By Kelly Jackson Higgins
“We strongly suggest that all users apply the patches as soon as possible. Honestly, I don’t think they will do so,” says Mariano Nunez, CEO of Onapsis, whose firm discovered the flaws in the software.
“Many customers in our experience do not even apply security patches at all. Some only do when they upgrade, some once or twice a year, and some every quarter,” Nunez says. “We have still not seen any customers fully updated to the latest patches” in their ERP systems, he says.
That’s because ERP applications, like their closely coupled database applications, pose a patching conundrum for users. Applying patches to systems that run business-critical functions such as finances, sales, customer relationship management, and manufacturing, can be disruptive, time-consuming, and complicated. An ERP is often customized, so there’s always the danger of breaking some piece of the business process when you install a patch.
“The issue with ERP is complexity — [a] vastly complex core application, a very complicated database structure to support it, and you’ve got most companies using a huge number of customizations sitting on top of the application,” says Adrian Lane, CTO for Securosis.
Lane says the dependencies between the application and the database also pose challenges when it comes to patching. He recommends patching the ERP application and its database at the same time so that everything syncs up properly and users aren’t faced with downtime disruptions.
[A researcher discovered a critical set of security vulnerabilities that afflicts more than half of SAP servers on the Internet. See Over Half Of SAP Servers On The Internet Are Vulnerable To Attack, Researcher Says. ]
Onapsis first reported the flaws to Oracle in the fall of 2010. The bugs are technically design flaws versus pure security vulnerabilities, according to Juan Pablo Perez-Etchegoyen, CTO at Onapsis. “That is why they are hard to fix,” he says.
The critical or high-risk flaws include an arbitrary file-write flaw in JD Edwards 9.0 EnterpriseOne Server + EnterpriseOne Tools 8.98 and older versions, which if exploited, would let an unauthenticated attacker remotely access or alter any business information in the ERP system. Onapsis says this in effect would mean a total compromise of the ERP infrastructure. Another flaw found in the same products is a so-called information disclosure flaw, which could allow an unauthenticated attacker to steal passwords of authorized users of the system. And a kernel flaw found by the researchers would allow an attacker to change configuration files and take over the ERP system.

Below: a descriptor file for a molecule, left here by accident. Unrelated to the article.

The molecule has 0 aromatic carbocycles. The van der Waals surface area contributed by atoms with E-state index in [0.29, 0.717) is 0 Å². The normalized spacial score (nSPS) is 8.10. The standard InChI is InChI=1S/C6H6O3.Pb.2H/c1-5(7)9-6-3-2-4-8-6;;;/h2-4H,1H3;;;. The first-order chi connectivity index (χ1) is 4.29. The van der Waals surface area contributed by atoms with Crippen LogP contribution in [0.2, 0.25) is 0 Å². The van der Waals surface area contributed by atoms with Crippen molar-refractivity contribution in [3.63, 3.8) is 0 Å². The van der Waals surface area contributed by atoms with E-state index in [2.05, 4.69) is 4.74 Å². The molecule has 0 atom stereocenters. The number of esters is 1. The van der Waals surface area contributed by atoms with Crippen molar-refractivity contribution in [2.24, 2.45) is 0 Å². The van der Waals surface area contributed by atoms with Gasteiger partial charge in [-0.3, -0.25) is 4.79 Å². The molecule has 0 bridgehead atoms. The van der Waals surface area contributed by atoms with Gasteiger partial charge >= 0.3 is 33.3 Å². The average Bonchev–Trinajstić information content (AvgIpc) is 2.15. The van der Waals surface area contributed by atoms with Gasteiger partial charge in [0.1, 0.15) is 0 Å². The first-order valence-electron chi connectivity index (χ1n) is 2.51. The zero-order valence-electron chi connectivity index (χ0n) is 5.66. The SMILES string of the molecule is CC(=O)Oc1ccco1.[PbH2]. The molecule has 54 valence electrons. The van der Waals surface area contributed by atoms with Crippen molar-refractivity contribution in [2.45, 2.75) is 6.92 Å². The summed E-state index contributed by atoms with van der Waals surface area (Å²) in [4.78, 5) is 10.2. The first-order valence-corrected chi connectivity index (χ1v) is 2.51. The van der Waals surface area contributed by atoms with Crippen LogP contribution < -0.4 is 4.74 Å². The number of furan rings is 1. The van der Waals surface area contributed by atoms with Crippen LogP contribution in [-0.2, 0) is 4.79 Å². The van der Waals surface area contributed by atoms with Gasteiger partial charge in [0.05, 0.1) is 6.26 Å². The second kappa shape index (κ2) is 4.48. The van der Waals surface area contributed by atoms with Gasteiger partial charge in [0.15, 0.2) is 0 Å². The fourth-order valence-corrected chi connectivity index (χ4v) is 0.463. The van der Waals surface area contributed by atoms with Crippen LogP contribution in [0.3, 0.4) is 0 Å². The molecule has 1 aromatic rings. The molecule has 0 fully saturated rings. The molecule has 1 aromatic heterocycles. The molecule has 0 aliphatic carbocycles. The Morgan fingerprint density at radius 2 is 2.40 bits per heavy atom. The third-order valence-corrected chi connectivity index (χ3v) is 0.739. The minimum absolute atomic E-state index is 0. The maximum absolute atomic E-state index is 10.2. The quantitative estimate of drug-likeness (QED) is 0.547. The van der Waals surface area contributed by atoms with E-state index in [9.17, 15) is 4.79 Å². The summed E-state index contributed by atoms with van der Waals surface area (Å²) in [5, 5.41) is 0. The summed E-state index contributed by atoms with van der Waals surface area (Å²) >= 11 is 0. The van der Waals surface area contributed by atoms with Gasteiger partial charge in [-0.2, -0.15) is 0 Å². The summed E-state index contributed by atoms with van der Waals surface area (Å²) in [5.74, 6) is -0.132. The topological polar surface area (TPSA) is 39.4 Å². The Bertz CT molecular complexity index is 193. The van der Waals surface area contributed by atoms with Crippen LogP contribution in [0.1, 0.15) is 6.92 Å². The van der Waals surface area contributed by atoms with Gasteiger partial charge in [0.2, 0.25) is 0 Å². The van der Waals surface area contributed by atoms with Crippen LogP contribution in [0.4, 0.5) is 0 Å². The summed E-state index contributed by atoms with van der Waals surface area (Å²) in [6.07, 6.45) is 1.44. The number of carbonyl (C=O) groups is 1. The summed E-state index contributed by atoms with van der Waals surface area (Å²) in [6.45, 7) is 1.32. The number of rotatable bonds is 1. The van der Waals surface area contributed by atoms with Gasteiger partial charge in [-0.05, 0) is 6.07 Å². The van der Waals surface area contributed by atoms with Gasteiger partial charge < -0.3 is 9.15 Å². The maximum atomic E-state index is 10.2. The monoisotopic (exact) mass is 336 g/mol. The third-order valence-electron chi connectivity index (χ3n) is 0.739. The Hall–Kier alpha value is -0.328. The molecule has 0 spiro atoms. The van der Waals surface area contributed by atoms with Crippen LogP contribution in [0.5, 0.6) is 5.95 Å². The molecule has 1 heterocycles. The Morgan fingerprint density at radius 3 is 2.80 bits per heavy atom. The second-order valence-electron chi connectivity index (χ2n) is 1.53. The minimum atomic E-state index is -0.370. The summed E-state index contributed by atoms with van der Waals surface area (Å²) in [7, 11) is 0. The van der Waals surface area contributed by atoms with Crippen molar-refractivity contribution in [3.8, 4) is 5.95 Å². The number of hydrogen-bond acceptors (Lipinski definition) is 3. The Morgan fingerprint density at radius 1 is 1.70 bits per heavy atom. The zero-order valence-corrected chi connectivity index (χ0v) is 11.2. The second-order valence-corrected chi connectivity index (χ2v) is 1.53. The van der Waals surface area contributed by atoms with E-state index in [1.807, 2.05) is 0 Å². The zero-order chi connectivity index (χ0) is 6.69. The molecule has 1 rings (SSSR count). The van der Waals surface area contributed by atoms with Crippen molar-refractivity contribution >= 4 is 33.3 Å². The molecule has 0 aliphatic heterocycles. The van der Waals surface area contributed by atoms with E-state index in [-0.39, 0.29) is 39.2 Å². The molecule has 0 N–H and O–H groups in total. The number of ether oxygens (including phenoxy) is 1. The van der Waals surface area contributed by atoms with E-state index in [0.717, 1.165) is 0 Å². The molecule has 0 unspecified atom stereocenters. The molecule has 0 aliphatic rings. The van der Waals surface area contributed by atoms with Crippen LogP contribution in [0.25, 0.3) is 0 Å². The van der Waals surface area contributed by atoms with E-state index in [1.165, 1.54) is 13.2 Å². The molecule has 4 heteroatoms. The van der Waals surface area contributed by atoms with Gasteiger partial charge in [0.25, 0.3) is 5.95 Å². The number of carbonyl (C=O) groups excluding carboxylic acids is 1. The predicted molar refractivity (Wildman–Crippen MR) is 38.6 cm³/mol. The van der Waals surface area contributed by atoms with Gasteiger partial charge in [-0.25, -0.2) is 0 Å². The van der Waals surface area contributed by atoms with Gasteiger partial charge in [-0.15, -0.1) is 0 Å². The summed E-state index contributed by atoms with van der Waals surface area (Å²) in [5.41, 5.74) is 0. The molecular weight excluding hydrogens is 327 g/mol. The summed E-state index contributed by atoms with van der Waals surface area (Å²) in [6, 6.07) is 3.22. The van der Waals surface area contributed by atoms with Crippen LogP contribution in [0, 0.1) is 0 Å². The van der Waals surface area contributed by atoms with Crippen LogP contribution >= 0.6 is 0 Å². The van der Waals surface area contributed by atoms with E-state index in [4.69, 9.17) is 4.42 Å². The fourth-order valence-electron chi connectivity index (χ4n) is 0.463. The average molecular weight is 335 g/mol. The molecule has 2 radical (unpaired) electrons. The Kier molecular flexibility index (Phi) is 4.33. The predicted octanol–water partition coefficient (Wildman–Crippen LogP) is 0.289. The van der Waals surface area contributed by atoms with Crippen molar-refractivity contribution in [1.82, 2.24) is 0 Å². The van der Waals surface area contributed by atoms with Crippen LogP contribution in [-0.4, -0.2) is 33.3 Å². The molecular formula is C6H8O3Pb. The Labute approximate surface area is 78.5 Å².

Onapsis’ Nunez, who will be speaking at the RSA Conference next week in San Francisco, says patching an ERP system is actually more difficult than patching a database. “An ERP has other components, such as application servers or standalone systems, which can be prone to vulnerabilities completely independent of the underlying database” like the vulnerabilities Onapsis has disclosed today, he says. “You cannot patch an ERP’s database until the ERP vendor ‘certifies’ that the database patch is approved by them and won’t break the ERP. ERPs are much more customized than databases, which makes its testing much more complex to ensure business processes are not broken. Because of their architecture and wide range of versions, it’s quite a challenge to find out to which systems in the platform an ERP patch applies.”
But Securosis’ Lane says you can’t truly differentiate the ERP from the database. “No ERP app works without a database. It may be Oracle, it may be IBM, but a database is involved,” he says.
Details on the Oracle JD Edwards vulnerabilities are here in Onapsis’ security advisories.